Bible study explores disciples making disciples
June 6, 2017
By Linda Worthington
During a Bible study by the Rev. Steven Manskar, members were asked to share images of church with one another.
The Bible study at annual confernce, led each morning by the Rev. Steven Manskar, was taken from Ephesians 4.
In an overview of Ephesians 4:1-4, 7, 11-16, Manskar showed God’s vision for the church where members are “to demonstrate what reconciliation and real justice look like.”
“The church is the instrument of God’s mission in the world,” he said. “When the world looks at the church, it should get a glimpse of God’s Kingdom.”
Paul, in Ephesians, emphasized the unity of God’s church, the “oneness,” Manskar said: one body, one Spirit, one hope, one Lord, one faith, one baptism and one God, the foundation for the church’s life and mission. This unity also provides the foundation members need to fully use the diverse gifts God gives in the life and mission of the church.
Each local church is like an embassy, Manskar noted, and “when we cross the threshold of an embassy we leave the U.S and enter another country.” He asked, “How does your church serve as an embassy of God’s Kingdom to the neighborhood (world)?”
Christ unites us in faith, hope and the Holy Spirit to go and serve God, he said. We are equipped to do so through the baptismal covenant that is God’s call and claim upon our lives.
“We are called by baptism to be a blessing, to bring the world into God’s Kingdom and to love one another,” Manskar said. The community of the church also makes promises to the newly baptized “to do all in its power to increase our faith, confirm our hope and perfect us in love.”
“Don’t be distracted by the world’s standards of success: increasing numbers, wealth and power. Keep your eyes and your heart on Christ.”
Leadership in the church must be shared, Manskar said, as he interpreted Paul’s letter further, emphasizing that laity, like their pastors, are equipped to be leaders in the church. “Everyone who is baptized is ordained to ministry,” he said.
“It’s crazy that the pastor should be the (only) one to disciple them,” he said. “Look at Jesus. He discipled maybe 24 people in his three years.” And yet the church spread throughout the world.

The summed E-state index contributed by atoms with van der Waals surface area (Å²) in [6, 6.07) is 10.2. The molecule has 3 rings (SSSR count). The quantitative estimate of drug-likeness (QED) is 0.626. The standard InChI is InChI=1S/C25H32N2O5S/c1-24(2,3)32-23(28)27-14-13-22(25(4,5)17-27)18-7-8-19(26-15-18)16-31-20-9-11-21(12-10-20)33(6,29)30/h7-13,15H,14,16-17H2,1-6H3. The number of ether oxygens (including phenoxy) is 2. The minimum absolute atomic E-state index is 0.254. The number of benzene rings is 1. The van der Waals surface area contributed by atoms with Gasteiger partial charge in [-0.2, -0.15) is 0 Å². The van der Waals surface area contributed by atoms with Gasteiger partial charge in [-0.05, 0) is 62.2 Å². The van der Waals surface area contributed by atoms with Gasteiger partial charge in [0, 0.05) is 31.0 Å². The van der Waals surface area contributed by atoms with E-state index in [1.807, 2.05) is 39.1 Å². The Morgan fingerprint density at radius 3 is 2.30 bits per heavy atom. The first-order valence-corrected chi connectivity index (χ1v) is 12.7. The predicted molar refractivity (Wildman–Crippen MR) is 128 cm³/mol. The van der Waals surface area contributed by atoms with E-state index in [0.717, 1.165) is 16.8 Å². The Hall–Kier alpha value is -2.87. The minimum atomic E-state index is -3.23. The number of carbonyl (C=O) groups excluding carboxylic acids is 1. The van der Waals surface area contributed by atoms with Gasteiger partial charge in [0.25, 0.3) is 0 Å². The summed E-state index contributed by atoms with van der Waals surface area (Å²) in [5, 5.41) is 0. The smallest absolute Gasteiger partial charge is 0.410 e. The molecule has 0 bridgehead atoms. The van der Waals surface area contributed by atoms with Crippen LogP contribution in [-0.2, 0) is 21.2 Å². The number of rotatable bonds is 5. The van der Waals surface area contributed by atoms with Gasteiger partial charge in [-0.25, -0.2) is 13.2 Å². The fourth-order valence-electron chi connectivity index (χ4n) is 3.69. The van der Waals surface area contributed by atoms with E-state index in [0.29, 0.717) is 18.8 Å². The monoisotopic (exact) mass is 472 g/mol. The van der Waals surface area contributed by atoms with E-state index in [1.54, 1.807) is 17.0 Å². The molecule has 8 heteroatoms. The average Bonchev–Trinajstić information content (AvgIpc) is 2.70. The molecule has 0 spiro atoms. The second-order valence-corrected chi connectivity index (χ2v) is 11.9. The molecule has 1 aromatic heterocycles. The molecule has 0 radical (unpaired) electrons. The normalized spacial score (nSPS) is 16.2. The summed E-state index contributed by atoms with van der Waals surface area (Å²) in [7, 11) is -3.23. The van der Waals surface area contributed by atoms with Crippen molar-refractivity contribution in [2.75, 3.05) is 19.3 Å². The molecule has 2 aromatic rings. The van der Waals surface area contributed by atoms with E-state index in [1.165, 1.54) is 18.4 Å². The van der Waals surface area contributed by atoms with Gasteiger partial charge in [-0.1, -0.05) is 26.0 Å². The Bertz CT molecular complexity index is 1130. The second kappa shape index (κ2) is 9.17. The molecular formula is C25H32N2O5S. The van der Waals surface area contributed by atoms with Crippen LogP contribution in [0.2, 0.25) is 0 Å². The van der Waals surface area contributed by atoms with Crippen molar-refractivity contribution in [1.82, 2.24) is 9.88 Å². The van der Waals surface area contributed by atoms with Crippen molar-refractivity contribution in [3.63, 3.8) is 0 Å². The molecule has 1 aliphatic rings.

There are no lone-ranger members in the church, he said, and the church’s leadership and mission must be shared. As John Wesley’s famous quote says, “’Holy solitariness’ is a phrase no more consistent with the Gospel than ‘holy adulterers.’”
Manskar, whose two-day Bible study looked at Ephesians 4:11-13 on June 2, examined that text about the five leaders in every church: apostles, to ensure faith is transmitted from one generation to the next; prophets, to bring correction to the culture today; evangelists, who proclaim the good news to the neighborhood and beyond and are bearers of good news to the world; teachers, to instruct in the way of Jesus and keep the congregation centered on Christ; and pastors to care for the community, shepherd the congregation, and tend to pastoral needs.
Who are these five in your congregation? Manskar asked. “Our task as leaders is to identify them and remove blockages to grace so they can serve God.”
Manskar, an expert on John Wesley, explained that Wesley’s training of laity was done through weekly “class meetings” led by lay people as class leaders, disciples who could disciple others.
“Class meetings were the community where most people came to Christ,” Manskar said. “(They) were also where the apostles, prophets, evangelists, pastors and teachers were formed, identified and sent to serve.”
He summed up Ephesians 4:1-16 with a verse from a Charles Wesley hymn, p. 561 in the hymnal, “Jesus, United by thy Grace”:
“Help us to build each other up,
Our little stock improve;
Increase our faith, confirm our hope,
And perfect us in love.”
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